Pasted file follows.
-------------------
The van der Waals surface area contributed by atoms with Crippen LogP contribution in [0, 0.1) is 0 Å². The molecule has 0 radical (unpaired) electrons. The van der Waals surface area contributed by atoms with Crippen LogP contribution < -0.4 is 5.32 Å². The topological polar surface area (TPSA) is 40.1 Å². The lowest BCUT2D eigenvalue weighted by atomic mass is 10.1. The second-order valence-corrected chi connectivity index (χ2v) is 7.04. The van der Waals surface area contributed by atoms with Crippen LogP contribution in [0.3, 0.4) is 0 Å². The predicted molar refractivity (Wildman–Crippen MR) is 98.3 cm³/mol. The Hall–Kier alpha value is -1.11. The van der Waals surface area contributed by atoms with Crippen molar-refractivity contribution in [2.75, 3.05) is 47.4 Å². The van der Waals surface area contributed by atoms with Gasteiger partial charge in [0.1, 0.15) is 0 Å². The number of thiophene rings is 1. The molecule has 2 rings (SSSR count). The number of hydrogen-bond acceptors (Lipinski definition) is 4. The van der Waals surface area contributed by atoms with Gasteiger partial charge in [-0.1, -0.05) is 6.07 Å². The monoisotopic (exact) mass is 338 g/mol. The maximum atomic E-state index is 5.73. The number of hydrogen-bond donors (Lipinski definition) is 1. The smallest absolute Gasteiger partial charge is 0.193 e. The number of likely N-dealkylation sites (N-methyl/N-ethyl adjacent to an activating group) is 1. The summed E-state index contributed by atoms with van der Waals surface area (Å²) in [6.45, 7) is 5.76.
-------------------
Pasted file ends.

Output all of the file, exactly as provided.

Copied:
The van der Waals surface area contributed by atoms with Crippen LogP contribution in [0, 0.1) is 0 Å². The molecule has 0 radical (unpaired) electrons. The van der Waals surface area contributed by atoms with Crippen LogP contribution < -0.4 is 5.32 Å². The topological polar surface area (TPSA) is 40.1 Å². The lowest BCUT2D eigenvalue weighted by atomic mass is 10.1. The second-order valence-corrected chi connectivity index (χ2v) is 7.04. The van der Waals surface area contributed by atoms with Crippen LogP contribution in [0.3, 0.4) is 0 Å². The predicted molar refractivity (Wildman–Crippen MR) is 98.3 cm³/mol. The Hall–Kier alpha value is -1.11. The van der Waals surface area contributed by atoms with Crippen molar-refractivity contribution in [2.75, 3.05) is 47.4 Å². The van der Waals surface area contributed by atoms with Gasteiger partial charge in [0.1, 0.15) is 0 Å². The number of thiophene rings is 1. The molecule has 2 rings (SSSR count). The number of hydrogen-bond acceptors (Lipinski definition) is 4. The van der Waals surface area contributed by atoms with Gasteiger partial charge in [-0.1, -0.05) is 6.07 Å². The monoisotopic (exact) mass is 338 g/mol. The maximum atomic E-state index is 5.73. The number of hydrogen-bond donors (Lipinski definition) is 1. The smallest absolute Gasteiger partial charge is 0.193 e. The number of likely N-dealkylation sites (N-methyl/N-ethyl adjacent to an activating group) is 1. The summed E-state index contributed by atoms with van der Waals surface area (Å²) in [6.45, 7) is 5.76.